12/01/2009, Irvine, California

 

Phase-Change Thermal Management Materials Go Printer-Friendly

As the industry has driven toward smaller and smaller devices, thermal management has become an even more challenging proposition. These miniaturized packages, of course, aren’t just smaller form factor, but are also highly functioning, which generates more heat.

And, while old standbys like thermal greases and phase-change materials in pad formats are adequate from a thermal management perspective, they aren’t necessarily the most user- or process-friendly solutions for today’s high-throughput requirements.

Thermal greases are arguably the most well-known of the various thermal management materials on the market. Applied in liquid form, the grease stays in a liquid state for the life of the product. The wetting of greases is very good, which is why some manufacturers prefer this material. However, this wetting advantage also has tradeoffs. Because greases are always in a liquid state, they can be extremely messy in a production environment and, generally speaking, there is a fair amount of material waste (read: more cost). Secondly, and perhaps the most important consideration, is that greases can lose their effectiveness over time. Continual thermal cycling of greases can lead to liquid migration, leaving only the filler in place, which eliminates surface wetting and leads to possible field failures. The differing expansion rates of the materials on either side of the interface can create a “pumping” effect, which results in increased thermal impedance and inadequate thermal transfer.

To address the issues associated with thermal greases, phase-change thermal interface materials (TIMs) were developed and introduced to the market over 20 years ago and have since gained widespread acceptance for their ease of use and exceptional performance. Traditionally supplied in pad format, phase-change TIMs are solid at room temperature and become liquid only when heat from the device pushes the material past its melt point (45°C). Unlike thermal greases, phase change materials will not migrate or “pump out” over time. Because they are applied as pads, phase-change materials do have some limitations. Pad thicknesses and sizes are pre-determined, so manufacturers are restricted in terms of application thickness and/or pattern preference. In addition, applying pads is most often achieved manually. While there are automated tape and reel options, the majority of manufacturers prefer to adhere the phase-change pads by hand, which adds operator intervention and production time.

Recently, Henkel has formulated a new class of phase-change thermal interface materials that solves many of the process limitations of greases and pads. Under the well-known Loctite® PowerstrateXtremeTM (PSX) product line, Henkel has launched three new printable phase-change formulations. These new materials, called Loctite PowerstrateXtreme Dispensable (PSX-D) and Loctite PowerstrateXtreme Printable (PSX-P), are phase-change materials in liquid form that offer many of the usability and throughput advantages of thermal greases without any of the drawbacks. Loctite PSX-D is a fast-drying paste that can either be needle dispensed or manually screen printed.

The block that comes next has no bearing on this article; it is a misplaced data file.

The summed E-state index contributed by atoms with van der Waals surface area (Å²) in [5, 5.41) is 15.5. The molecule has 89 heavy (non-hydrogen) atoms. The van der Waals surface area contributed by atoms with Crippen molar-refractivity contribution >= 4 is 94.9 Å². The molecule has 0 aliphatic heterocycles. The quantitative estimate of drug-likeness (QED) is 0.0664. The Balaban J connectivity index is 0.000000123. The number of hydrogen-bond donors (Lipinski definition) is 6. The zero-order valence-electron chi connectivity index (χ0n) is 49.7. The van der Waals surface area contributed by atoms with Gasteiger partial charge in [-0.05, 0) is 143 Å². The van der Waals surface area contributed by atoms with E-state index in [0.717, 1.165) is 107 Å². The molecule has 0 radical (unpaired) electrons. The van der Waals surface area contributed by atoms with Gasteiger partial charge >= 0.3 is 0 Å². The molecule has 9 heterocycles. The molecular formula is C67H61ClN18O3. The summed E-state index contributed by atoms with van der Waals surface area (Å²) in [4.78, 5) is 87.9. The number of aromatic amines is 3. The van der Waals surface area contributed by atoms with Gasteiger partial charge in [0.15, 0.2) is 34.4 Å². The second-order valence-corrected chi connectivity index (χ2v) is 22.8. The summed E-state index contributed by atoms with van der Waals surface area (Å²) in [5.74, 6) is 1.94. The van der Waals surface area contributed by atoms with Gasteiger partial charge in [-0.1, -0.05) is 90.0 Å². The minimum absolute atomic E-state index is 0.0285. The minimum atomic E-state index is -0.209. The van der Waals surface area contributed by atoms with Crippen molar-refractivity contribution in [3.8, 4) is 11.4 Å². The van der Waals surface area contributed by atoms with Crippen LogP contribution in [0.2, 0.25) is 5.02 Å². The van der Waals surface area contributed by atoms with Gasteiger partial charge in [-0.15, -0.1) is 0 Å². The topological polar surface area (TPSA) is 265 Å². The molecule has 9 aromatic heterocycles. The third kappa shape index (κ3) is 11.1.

For manufacturers that prefer more print flexibility for automated screen printing systems, Loctite PSX-P is offered in both medium dry and extended dry versions. With the extended dry formulation, abandon time is 2 hours minimum.    Both Loctite PSX-D and Loctite PSX-P products are pastes that are liquid when applied and, once dry, yield a phase-change pad. The reliability and performance of the materials are consistent with that of Loctite’s PowerstrateXtreme phase-change film-based materials but, because they are liquids, thicknesses can be adjusted as required. While films do come in a variety of thicknesses, thinner films are difficult to manufacture and often are even more difficult to handle, often resulting in incomplete release from the liner. Loctite PSX-D and Loctite PSX-P solve this problem by offering a material that allows for complete control of application thickness and pattern. In addition to these production advantages, Loctite PSX-D and Loctite PSX-P can be fully automated, thus improving throughput. Plus, the materials are adaptable to current equipment systems, so no new capital expenditure is normally    required. Other advantages include the materials’ adaptability to deviations in surface flatness with the ability to fill any voids with varying thicknesses, simplified handling due to its room temperature dry state and, of course, improved long-term reliability because of the elimination of “pump-out”.

Henkel’s new Loctite PSX-D and Loctite PSX-P materials extend the PowerstrateXtreme brand even further, offer exceptional, proven performance with the added benefits of improved throughput, lower overall manufacturing costs and process versatility.    No longer does the miniaturization model have to mean more complicated processes – at least not for thermal management and Loctite PowerstrateXtreme.

For more information on Loctite PSX-D and Loctite PSX-P or any of Henkel’s advanced thermal management products, call the company’s headquarters at 949-789-2500.